Every other week brings a new closure of some beloved digital publisher. This week, it was The Awl and its sister site The Hairpin, which announced their closure with a muted sort of triumph. In its final post, ‘Awl Ends’, The Awl made the case that it had for years delivered upon its promise of making people ‘less stupid’, and that the internet and digital publishing in general would be worse because of its absence:
“For nearly a decade we followed a dream of building a better Internet, and though we did not manage to do that every day we tried very hard and we hope you don’t blame us for how things ultimately turned out.”
Nobody could possibly blame The Awl or the many great writers who got their first real exposure on the platform for its closure, or for the growing dearth of a proving ground for young journalists online. It was an idiosyncratic site that defied definition, equal parts blogging platform, battlement for avante-garde satire, and petri dish for a form of New Journalism. Writing of its closure for NPR, Glen Weldon argues that The Awl and The Hairpin were the successors to a long line of renowned titles:
“The Awl and The Hairpin were breeding grounds for new writers — like The National Lampoon in the ’70s, Spy Magazine in the ’80s, Sassy in the ’90s and McSweeney’s in the aughts — they were places someone could take their voice and sensibility out for a spin, to open them up and see what they could do. Invariably they would find, waiting for them, a comparatively small, but loyal, sympathetic and (mostly) supportive readership.”
At a time where every comments section and forum is invariably hostile to anyone with a serious point to make, that space to experiment in front of an appreciative and appreciable audience was a gift to the sort of young writer who might have gone on to be a Gay Talese or Joe McGinniss.
Unfortunately it seems that in today’s digital ecosystem, such deliberately vague and esoteric platforms have a hard time supporting themselves. It’s worth pointing out that The Awl’s other, more structured and focused properties Splitsider and The Billfold are continuing to publish.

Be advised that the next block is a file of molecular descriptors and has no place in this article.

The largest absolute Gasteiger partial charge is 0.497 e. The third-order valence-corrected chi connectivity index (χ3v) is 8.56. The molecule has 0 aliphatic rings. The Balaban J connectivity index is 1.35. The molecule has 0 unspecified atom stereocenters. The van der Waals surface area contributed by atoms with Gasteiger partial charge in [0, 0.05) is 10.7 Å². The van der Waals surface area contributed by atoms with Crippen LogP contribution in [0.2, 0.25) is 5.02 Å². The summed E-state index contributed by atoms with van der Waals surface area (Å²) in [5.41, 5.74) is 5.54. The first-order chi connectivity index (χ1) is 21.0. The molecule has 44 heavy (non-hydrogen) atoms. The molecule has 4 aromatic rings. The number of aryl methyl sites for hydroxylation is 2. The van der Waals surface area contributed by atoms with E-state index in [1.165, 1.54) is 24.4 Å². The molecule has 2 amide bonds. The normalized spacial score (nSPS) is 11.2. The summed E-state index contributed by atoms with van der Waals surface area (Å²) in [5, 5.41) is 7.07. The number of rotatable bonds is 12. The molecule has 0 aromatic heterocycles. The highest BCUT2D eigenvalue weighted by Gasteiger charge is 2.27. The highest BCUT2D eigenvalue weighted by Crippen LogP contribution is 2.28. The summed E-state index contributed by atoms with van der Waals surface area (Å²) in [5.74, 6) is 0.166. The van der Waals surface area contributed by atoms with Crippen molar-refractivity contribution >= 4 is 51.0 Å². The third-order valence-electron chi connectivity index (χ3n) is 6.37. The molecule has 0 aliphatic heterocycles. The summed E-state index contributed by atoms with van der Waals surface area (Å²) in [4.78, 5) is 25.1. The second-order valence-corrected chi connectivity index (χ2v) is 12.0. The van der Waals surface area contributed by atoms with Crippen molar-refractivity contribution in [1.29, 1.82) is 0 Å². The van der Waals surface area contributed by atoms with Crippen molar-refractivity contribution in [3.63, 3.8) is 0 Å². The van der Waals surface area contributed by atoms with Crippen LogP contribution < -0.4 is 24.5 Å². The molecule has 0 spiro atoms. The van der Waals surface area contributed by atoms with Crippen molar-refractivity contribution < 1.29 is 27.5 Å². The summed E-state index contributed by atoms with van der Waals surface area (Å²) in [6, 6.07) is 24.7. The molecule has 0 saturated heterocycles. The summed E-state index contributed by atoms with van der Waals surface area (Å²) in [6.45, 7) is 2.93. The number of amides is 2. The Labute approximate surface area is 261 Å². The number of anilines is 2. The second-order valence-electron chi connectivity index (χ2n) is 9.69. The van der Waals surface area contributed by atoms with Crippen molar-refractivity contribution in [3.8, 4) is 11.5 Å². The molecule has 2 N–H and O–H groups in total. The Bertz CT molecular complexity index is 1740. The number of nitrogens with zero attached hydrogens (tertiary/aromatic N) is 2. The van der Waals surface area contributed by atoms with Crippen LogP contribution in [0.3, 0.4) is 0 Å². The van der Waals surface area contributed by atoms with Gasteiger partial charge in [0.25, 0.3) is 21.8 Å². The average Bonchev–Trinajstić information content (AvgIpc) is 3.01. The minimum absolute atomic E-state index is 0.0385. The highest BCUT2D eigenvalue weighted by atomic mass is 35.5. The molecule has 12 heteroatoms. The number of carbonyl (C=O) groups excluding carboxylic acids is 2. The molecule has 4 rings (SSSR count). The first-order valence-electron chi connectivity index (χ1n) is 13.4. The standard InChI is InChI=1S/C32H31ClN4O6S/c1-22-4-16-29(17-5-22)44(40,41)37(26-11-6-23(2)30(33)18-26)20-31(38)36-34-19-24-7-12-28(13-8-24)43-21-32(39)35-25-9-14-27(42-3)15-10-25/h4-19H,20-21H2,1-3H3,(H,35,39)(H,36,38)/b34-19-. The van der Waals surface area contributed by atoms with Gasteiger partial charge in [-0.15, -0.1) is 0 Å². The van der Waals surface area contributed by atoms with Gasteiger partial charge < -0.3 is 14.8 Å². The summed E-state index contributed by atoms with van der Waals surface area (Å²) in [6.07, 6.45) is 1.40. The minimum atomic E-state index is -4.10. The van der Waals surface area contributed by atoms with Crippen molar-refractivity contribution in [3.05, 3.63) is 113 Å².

The sites were both outliers, but their closure and the reaction to their ends has brought to light a quiet crisis in digital journalism. Younger writers, of the sort who might have become era-defining journalists, are struggling to find a place to grow their own audiences.
HuffPost has announced the closure of its contributor section, which – though it only accounted for 10 to 15 percent of the site’s traffic per the NYT – was another area in which aspiring writers found an audience. The move, which HuffPo’s new editor-in-chief Lydia Polgreen argued was in part to counter the perception that the mainstream media is increasingly ‘fake news’, is a welcome one for those of us who’ve argued the media needs to reestablish its bonafides with regards to news reporting. But to do so, it has had to ditch a platform for young writers.
If those were the only two examples of young writers losing potential access to audiences, that would be bad enough. But between the Mail Online’s grad scheme effectively killing the desire of young journalists to continue within the profession, and shrinking opportunities for aspiring journalists to get on the rungs at regional publishers, the situation is desperate.
And you might think that this is a simple matter of young creatives choosing to do journalism elsewhere. YouTube, for instance, has been the making of a number of young content creators (as well as shining a spotlight on their very public mistakes) – but few if any of the more successful ones are doing ‘journalism’ as a public service, and appetite for news in video form remains relatively low. Additionally, in a move with parallels to HuffPost’s recent strategic shift, YouTube has just announced moves that will make it harder for smaller creators to make enough from the platform to support journalism.
There are still opportunities for young writers out there. The rise of crowdfunding sites like Patreon and Kickstarter’s Drip, in addition to new digital publications like Publish.org mean that the process of actually funding young journalists has been democratised to an extent. But the economics of the internet don’t currently support experimental, avant-garde writing in the way that print publications do. In an age where news publishers are becoming more transparent and promoting their established journalists as a way to re-establish trust with their audience, it seems like there’s a gap in provision for the journalists who could broaden that appeal to other potential subscribers.